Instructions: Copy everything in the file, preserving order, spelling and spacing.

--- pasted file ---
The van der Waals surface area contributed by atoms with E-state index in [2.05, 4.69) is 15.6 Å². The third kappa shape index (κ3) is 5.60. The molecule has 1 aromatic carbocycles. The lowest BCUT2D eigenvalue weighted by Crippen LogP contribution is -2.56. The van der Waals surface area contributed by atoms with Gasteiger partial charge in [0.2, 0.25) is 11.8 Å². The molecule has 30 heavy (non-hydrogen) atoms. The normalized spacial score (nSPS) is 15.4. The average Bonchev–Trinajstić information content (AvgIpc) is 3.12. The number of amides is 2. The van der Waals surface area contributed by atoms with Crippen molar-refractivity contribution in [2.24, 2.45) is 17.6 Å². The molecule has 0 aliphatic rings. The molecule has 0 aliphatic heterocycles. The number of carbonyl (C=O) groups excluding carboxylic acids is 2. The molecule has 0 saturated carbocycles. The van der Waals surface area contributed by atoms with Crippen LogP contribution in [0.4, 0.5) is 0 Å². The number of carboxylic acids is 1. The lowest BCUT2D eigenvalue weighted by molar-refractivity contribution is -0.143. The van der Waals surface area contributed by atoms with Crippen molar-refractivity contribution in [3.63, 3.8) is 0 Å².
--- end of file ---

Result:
The van der Waals surface area contributed by atoms with E-state index in [2.05, 4.69) is 15.6 Å². The third kappa shape index (κ3) is 5.60. The molecule has 1 aromatic carbocycles. The lowest BCUT2D eigenvalue weighted by Crippen LogP contribution is -2.56. The van der Waals surface area contributed by atoms with Gasteiger partial charge in [0.2, 0.25) is 11.8 Å². The molecule has 30 heavy (non-hydrogen) atoms. The normalized spacial score (nSPS) is 15.4. The average Bonchev–Trinajstić information content (AvgIpc) is 3.12. The number of amides is 2. The van der Waals surface area contributed by atoms with Crippen molar-refractivity contribution in [2.24, 2.45) is 17.6 Å². The molecule has 0 aliphatic rings. The molecule has 0 aliphatic heterocycles. The number of carbonyl (C=O) groups excluding carboxylic acids is 2. The molecule has 0 saturated carbocycles. The van der Waals surface area contributed by atoms with Crippen LogP contribution in [0.4, 0.5) is 0 Å². The number of carboxylic acids is 1. The lowest BCUT2D eigenvalue weighted by molar-refractivity contribution is -0.143. The van der Waals surface area contributed by atoms with Crippen molar-refractivity contribution in [3.63, 3.8) is 0 Å².